6. Gene organization and primary structure of human hormone-sensitive lipase: possible significance of a sequence homology with a lipase of Moraxella TA144, an antarctic bacterium. Langin, D., Laurell, H., Holst, L.S., Belfrage, P., Holm, C. Proc. Natl. Acad. Sci. U.S.A. (1993) [Pubmed]
  7. Ionic binding of C3 to the human pathogen Moraxella catarrhalis is a unique mechanism for combating innate immunity. Nordström, T., Blom, A.M., Tan, T.T., Forsgren, A., Riesbeck, K. J. Immunol. (2005) [Pubmed]
  8. The emerging pathogen Moraxella catarrhalis interacts with complement inhibitor C4b binding protein through ubiquitous surface proteins A1 and A2. Nordström, T., Blom, A.M., Forsgren, A., Riesbeck, K. J. Immunol. (2004) [Pubmed]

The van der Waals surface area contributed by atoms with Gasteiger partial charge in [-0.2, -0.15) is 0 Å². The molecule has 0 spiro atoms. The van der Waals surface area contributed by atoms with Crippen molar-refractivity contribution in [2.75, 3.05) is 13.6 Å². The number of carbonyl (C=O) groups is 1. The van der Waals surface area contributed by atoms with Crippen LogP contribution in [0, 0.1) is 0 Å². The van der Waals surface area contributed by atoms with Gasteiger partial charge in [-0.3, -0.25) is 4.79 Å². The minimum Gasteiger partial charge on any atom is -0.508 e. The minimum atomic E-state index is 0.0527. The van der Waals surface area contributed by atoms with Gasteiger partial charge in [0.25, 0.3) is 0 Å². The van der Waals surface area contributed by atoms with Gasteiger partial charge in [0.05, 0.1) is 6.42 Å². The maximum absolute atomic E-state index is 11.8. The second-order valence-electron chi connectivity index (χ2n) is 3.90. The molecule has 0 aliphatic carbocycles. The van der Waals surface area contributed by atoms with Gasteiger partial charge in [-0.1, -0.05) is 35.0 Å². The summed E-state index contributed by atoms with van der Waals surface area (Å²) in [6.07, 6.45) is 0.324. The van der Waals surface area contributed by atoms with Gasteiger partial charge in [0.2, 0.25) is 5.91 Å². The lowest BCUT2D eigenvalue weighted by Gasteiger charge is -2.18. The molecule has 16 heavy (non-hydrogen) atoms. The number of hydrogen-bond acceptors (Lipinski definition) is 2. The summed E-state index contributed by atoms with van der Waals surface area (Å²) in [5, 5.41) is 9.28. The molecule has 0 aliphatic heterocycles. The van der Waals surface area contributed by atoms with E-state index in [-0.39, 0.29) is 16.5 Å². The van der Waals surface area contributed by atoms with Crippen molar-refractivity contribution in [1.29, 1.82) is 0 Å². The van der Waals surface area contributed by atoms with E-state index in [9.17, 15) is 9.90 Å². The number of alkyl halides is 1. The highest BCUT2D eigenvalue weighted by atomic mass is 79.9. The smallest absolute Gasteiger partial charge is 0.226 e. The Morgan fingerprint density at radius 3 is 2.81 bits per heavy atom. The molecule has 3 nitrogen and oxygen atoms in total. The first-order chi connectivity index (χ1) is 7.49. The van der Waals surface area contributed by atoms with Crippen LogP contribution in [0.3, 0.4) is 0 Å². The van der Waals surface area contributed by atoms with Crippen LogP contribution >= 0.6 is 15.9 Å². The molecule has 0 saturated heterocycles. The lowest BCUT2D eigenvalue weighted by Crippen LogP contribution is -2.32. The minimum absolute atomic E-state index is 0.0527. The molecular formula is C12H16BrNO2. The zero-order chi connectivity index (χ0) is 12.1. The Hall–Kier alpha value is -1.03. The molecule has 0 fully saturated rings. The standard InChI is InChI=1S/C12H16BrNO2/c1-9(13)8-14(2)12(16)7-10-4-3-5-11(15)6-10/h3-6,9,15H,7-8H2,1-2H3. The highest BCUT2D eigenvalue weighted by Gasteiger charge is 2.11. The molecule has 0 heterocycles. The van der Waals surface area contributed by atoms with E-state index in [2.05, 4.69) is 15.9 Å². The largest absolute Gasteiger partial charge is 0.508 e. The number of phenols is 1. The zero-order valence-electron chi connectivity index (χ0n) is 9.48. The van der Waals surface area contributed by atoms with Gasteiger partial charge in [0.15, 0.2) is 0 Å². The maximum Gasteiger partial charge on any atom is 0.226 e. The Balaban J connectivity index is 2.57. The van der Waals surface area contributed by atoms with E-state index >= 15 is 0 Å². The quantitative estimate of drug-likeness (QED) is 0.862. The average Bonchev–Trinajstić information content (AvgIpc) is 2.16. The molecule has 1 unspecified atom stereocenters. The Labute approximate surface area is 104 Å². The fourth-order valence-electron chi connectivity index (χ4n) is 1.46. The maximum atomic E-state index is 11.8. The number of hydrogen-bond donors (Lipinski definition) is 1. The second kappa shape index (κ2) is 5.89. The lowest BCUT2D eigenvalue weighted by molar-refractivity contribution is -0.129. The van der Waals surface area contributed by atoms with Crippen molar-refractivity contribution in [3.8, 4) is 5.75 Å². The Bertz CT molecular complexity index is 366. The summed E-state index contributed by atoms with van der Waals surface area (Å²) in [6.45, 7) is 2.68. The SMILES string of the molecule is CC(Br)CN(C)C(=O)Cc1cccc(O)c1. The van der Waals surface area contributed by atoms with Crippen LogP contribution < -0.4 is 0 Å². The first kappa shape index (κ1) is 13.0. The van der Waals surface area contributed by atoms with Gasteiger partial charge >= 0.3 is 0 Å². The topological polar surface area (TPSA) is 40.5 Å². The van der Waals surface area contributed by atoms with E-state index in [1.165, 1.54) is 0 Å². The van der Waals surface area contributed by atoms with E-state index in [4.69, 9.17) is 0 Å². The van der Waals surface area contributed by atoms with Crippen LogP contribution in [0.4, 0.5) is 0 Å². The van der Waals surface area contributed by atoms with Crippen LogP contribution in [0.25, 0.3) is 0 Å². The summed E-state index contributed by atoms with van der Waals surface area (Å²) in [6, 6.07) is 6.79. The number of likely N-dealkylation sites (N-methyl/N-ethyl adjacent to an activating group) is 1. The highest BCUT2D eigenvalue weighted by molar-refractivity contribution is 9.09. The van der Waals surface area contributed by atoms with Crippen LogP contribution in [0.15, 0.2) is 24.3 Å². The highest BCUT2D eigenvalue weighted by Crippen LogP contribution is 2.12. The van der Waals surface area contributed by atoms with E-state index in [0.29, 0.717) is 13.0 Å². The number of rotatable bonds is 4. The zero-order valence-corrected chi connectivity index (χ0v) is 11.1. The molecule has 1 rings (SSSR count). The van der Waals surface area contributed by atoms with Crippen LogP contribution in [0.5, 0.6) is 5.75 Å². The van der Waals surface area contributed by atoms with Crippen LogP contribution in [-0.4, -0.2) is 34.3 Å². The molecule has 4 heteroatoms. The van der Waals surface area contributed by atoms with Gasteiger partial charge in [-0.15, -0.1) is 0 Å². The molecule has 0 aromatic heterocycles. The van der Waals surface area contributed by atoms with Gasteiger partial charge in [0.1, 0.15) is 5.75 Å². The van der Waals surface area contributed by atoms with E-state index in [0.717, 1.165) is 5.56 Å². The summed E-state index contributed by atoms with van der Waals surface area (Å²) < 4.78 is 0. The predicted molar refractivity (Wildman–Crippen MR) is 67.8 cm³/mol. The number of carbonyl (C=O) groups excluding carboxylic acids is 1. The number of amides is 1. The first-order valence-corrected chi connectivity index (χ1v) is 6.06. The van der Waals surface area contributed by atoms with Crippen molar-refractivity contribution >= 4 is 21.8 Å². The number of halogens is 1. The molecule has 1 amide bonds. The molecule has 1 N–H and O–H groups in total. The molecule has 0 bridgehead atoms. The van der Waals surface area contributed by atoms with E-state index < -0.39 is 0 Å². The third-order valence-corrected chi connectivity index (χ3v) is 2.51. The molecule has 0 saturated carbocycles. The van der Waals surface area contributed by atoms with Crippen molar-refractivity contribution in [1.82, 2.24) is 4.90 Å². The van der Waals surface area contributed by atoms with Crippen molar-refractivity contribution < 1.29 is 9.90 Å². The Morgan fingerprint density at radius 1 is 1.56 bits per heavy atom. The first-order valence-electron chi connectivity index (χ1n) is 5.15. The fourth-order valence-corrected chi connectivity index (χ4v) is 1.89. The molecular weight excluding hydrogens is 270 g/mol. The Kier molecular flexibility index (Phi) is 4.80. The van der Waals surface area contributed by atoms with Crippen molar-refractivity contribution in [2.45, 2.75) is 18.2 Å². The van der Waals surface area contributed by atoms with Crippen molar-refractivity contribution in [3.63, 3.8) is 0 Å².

9. Reaction mechanism of fluoroacetate dehalogenase from Moraxella sp. B. Liu, J.Q., Kurihara, T., Ichiyama, S., Miyagi, M., Tsunasawa, S., Kawasaki, H., Soda, K., Esaki, N. J. Biol. Chem. (1998) [Pubmed]
  10. Human liver arylacetamide deacetylase. Molecular cloning of a novel esterase involved in the metabolic activation of arylamine carcinogens with high sequence similarity to hormone-sensitive lipase. Probst, M.R., Beer, M., Beer, D., Jenö, P., Meyer, U.A., Gasser, R. J. Biol. Chem. (1994) [Pubmed]
  11. Moraxella catarrhalis--infected alveolar epithelium induced monocyte recruitment and oxidative burst. Rosseau, S., Wiechmann, K., Moderer, S., Selhorst, J., Mayer, K., Krüll, M., Hocke, A., Slevogt, H., Seeger, W., Suttorp, N., Seybold, J., Lohmeyer, J. Am. J. Respir. Cell Mol. Biol. (2005) [Pubmed]